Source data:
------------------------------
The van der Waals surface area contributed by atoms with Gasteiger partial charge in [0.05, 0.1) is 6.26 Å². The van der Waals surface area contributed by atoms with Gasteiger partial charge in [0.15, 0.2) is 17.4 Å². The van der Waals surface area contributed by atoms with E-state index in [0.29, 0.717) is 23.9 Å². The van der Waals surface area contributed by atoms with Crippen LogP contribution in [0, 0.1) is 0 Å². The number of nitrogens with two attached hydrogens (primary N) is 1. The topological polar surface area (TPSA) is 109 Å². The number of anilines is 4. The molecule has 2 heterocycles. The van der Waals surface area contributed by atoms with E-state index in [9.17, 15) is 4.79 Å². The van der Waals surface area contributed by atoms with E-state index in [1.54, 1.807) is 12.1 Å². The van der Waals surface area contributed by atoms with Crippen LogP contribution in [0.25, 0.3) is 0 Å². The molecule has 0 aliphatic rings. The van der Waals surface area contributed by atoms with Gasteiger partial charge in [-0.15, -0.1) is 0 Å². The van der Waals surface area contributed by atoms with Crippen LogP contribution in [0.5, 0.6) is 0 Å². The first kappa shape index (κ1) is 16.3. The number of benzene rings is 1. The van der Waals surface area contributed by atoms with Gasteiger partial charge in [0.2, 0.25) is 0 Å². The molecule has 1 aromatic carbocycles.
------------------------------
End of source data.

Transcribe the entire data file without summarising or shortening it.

The van der Waals surface area contributed by atoms with Gasteiger partial charge in [0.05, 0.1) is 6.26 Å². The van der Waals surface area contributed by atoms with Gasteiger partial charge in [0.15, 0.2) is 17.4 Å². The van der Waals surface area contributed by atoms with E-state index in [0.29, 0.717) is 23.9 Å². The van der Waals surface area contributed by atoms with Crippen LogP contribution in [0, 0.1) is 0 Å². The number of nitrogens with two attached hydrogens (primary N) is 1. The topological polar surface area (TPSA) is 109 Å². The number of anilines is 4. The molecule has 2 heterocycles. The van der Waals surface area contributed by atoms with E-state index in [9.17, 15) is 4.79 Å². The van der Waals surface area contributed by atoms with E-state index in [1.54, 1.807) is 12.1 Å². The van der Waals surface area contributed by atoms with Crippen LogP contribution in [0.25, 0.3) is 0 Å². The molecule has 0 aliphatic rings. The van der Waals surface area contributed by atoms with Gasteiger partial charge in [-0.15, -0.1) is 0 Å². The van der Waals surface area contributed by atoms with Crippen LogP contribution in [0.5, 0.6) is 0 Å². The first kappa shape index (κ1) is 16.3. The number of benzene rings is 1. The van der Waals surface area contributed by atoms with Gasteiger partial charge in [0.2, 0.25) is 0 Å². The molecule has 1 aromatic carbocycles.